“Very fitting, Doctor,” one said, his voice breaking. “I’ve not thought about those days in so long.”

“Your story is my own,” said another. “No one has talked about what happened to us after the war.”

Last was the distinguished head of a large hospital. Blinking through tears, he took my hand. “Thank you,” he said. “I’m very grateful.”

My own throat closed.



8 thoughts on “The Nazis’ Legacy of Silence

  1. Isn’t it funny? 99 words, no more, no less, yet there is so much behind the words we respond with.
    Thank you for the response to the prompt and the background for it.

  2. I’m sure this book would be very interesting, and it’s important no doubt for the German people to come to terms with their ancestors’ actions, and to realise that they are not responsible for them. I read an interesting YA novel by Australian author Jackie French entitled “Hitler’s Daughter” in which she explored what it might be like to be Hitler’s descendant. I also read a memoir by Australian actor Magda Szubanski called “Reckoning” in which she revealed that her father was an assassin in the Polish Resistance. I think it’s important for such stories to be told to help us develop some understanding, empathy and compassion, and to realise that we are not responsible for the “sins” of our fathers or mothers.
    Having said all that, for that is what you got me thinking about, your flash is excellent in the way that it shows the importance of having a voice and of expressing feelings. Only through that can healing occur.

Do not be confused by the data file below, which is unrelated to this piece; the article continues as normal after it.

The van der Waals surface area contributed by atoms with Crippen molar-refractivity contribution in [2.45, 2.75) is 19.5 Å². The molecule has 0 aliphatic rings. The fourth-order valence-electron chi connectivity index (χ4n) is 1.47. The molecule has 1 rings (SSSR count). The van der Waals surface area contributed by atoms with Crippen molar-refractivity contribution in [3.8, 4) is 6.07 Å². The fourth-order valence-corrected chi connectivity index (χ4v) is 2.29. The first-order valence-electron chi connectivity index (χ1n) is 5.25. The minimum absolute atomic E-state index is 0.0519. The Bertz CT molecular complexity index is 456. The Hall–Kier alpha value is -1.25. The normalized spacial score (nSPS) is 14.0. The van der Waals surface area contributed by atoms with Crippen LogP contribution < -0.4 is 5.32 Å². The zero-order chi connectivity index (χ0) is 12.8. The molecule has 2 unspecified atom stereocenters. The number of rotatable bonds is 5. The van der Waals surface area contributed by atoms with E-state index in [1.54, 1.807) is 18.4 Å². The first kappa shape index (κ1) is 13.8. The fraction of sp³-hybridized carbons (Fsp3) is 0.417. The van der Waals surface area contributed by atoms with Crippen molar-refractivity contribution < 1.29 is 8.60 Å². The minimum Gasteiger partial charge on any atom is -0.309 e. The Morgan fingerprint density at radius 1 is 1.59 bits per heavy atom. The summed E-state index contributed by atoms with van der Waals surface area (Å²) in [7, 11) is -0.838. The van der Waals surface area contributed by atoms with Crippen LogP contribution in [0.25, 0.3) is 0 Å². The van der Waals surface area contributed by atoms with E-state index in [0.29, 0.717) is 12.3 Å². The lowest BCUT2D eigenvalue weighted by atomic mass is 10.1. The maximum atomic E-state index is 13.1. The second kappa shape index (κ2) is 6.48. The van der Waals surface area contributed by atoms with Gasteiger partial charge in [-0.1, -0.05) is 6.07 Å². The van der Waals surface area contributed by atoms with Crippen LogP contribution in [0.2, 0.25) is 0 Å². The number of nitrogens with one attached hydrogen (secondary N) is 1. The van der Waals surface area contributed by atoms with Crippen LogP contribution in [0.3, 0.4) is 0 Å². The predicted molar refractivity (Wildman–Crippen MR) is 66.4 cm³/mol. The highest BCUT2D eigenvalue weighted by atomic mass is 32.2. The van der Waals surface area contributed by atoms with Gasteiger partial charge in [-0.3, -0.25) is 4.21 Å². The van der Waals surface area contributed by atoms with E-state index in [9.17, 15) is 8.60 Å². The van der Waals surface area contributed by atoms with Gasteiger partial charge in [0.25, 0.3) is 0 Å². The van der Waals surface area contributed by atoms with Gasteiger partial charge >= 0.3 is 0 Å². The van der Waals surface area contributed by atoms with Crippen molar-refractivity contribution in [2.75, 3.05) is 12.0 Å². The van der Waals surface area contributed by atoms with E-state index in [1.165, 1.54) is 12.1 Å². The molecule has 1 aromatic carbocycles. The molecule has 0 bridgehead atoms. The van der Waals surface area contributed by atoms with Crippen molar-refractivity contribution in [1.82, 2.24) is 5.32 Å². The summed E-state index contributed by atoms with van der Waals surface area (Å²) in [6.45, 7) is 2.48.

1. Yes, it was difficult coming at the whole issue of his parents’ generation, and in the original book the theme of generational silence is much more developed. Dr. Sonntag was 12 when the family immigrated in 1957. He knew nothing about that period of recent history until a neighbor boy called him a Nazi. When he asked his mother what a Nazi was, she gave a vague answer. And we both worried about how to convey the pain the Germans experienced–the separation of families and destruction of the country and deaths (his uncle was a Luftwaffe pilot who was shot down at the age of 20)–in light of the magnitude of horrors the Nazis’ victims endured. The books you mentioned sound interesting. It seems the fascination with that period endures.